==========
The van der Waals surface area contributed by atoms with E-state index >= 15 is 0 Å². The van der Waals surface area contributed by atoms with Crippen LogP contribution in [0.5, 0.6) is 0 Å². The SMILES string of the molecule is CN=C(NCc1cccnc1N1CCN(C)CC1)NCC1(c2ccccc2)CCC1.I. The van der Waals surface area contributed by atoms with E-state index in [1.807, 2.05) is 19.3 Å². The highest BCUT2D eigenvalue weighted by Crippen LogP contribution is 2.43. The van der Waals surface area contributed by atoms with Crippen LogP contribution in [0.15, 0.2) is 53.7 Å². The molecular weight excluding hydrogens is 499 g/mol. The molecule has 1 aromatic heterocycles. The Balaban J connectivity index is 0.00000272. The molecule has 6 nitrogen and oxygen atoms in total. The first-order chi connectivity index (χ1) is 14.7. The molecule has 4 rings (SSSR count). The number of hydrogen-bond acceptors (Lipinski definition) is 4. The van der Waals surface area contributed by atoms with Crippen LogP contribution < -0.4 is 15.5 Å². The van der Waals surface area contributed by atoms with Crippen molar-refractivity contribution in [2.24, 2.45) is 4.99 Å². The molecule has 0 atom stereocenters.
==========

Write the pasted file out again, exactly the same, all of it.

The van der Waals surface area contributed by atoms with E-state index >= 15 is 0 Å². The van der Waals surface area contributed by atoms with Crippen LogP contribution in [0.5, 0.6) is 0 Å². The SMILES string of the molecule is CN=C(NCc1cccnc1N1CCN(C)CC1)NCC1(c2ccccc2)CCC1.I. The van der Waals surface area contributed by atoms with E-state index in [1.807, 2.05) is 19.3 Å². The highest BCUT2D eigenvalue weighted by Crippen LogP contribution is 2.43. The van der Waals surface area contributed by atoms with Crippen LogP contribution in [0.15, 0.2) is 53.7 Å². The molecular weight excluding hydrogens is 499 g/mol. The molecule has 1 aromatic heterocycles. The Balaban J connectivity index is 0.00000272. The molecule has 6 nitrogen and oxygen atoms in total. The first-order chi connectivity index (χ1) is 14.7. The molecule has 4 rings (SSSR count). The number of hydrogen-bond acceptors (Lipinski definition) is 4. The van der Waals surface area contributed by atoms with Crippen LogP contribution < -0.4 is 15.5 Å². The van der Waals surface area contributed by atoms with Crippen molar-refractivity contribution in [2.24, 2.45) is 4.99 Å². The molecule has 0 atom stereocenters.